Prize Recipient

Recipient Picture

Shany Danieli
Yale University


"For thesis topic, “Clues to the Nature of Dark Matter from Low-Mass Galaxies Beyond the Local Group.""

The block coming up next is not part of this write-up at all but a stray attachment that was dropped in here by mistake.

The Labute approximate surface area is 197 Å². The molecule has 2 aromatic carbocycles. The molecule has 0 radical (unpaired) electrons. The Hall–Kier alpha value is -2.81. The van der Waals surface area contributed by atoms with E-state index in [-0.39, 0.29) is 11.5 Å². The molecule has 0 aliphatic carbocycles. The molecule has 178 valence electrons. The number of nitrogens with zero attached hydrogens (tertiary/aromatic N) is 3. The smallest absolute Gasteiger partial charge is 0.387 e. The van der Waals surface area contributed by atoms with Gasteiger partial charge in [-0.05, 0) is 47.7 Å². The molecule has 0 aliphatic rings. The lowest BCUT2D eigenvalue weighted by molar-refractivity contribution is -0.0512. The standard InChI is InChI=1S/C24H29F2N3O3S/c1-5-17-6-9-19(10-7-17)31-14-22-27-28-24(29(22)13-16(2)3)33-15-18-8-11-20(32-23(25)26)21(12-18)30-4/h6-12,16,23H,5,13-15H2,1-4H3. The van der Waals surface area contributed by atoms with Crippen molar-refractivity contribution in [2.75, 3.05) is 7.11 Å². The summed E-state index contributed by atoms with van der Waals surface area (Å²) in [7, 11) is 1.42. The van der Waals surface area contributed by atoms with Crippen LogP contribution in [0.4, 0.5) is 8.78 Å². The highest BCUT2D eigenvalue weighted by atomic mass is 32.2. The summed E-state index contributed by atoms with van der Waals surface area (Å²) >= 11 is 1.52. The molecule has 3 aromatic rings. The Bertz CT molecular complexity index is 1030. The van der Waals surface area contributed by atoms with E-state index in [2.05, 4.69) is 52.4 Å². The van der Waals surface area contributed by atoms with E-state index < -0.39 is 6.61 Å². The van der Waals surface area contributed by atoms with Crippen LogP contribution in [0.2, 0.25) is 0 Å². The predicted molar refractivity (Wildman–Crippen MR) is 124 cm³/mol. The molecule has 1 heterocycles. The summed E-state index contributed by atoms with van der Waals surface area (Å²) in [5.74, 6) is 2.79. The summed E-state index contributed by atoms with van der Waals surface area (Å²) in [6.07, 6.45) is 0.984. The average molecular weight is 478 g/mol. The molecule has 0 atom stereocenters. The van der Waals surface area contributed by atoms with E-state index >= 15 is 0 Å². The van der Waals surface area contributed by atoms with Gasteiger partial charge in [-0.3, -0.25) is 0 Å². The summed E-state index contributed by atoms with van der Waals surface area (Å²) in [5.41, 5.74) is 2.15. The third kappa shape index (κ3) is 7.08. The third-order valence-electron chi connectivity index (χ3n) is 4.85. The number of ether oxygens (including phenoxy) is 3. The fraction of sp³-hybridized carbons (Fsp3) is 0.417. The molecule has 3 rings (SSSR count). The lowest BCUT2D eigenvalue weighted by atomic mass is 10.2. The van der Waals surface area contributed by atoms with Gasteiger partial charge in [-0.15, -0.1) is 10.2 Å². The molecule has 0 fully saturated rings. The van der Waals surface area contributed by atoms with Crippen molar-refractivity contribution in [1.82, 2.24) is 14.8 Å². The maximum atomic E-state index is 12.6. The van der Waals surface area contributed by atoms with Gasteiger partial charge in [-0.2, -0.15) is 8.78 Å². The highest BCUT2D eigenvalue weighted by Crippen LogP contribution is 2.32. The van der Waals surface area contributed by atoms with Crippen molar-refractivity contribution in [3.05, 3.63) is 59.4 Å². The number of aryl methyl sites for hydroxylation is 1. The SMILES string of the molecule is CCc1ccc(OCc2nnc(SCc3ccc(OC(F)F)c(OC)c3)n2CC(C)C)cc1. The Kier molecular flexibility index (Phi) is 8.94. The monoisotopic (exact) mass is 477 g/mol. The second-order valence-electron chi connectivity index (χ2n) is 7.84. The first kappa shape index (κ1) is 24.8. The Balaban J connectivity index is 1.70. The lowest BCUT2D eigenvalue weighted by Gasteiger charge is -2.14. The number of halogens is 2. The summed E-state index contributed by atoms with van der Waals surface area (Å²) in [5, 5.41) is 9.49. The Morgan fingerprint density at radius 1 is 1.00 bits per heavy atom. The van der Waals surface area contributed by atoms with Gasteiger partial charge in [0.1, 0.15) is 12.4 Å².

Shany Danieli’s research is focused on low mass galaxies, studied in the context of testing cosmology on small scales and galaxy formation theories. She received her B.Sc. in Physics from Tel Aviv University in 2013 and completed her Ph.D. in Physics in 2020 at Yale University under the supervision of Prof. Pieter van Dokkum. Shany's thesis elucidated the nature of Cold Dark Matter around the lowest mass galaxies in the nearby Universe, utilizing innovative observational tools and techniques to overcome long-standing barriers in discovering and characterizing these faint galaxies. These studies led to several novel results on the population of Ultra Diffuse Galaxies and dwarf galaxies as probes for dark matter substructure. She worked on the construction, software development, and operations of the Dragonfly Telescope, designed to image extremely faint structures in the night sky. Her research also takes advantage of other field-leading instruments, such as the Hubble Space Telescope and the two 10-meter W. M. Keck telescopes, from which she provided the strongest evidence yet for the existence of a class of galaxies that lack dark matter. She is now leading the Dragonfly Wide Field Survey to provide a comprehensive study of the low surface brightness Universe. In 2013, she received the Leigh Paige Award, and her dissertation work was recognized with the Price Prize in Cosmology and Astroparticle Physics in 2019. In 2020, Shany was awarded a NASA Hubble Postdoctoral Fellowship at the Institute for Advanced Study, to continue exploring the nature of dark matter using low surface brightness galaxies, and will start a joint Hubble and Carnegie-Princeton Fellowship at Princeton University in Fall 2021.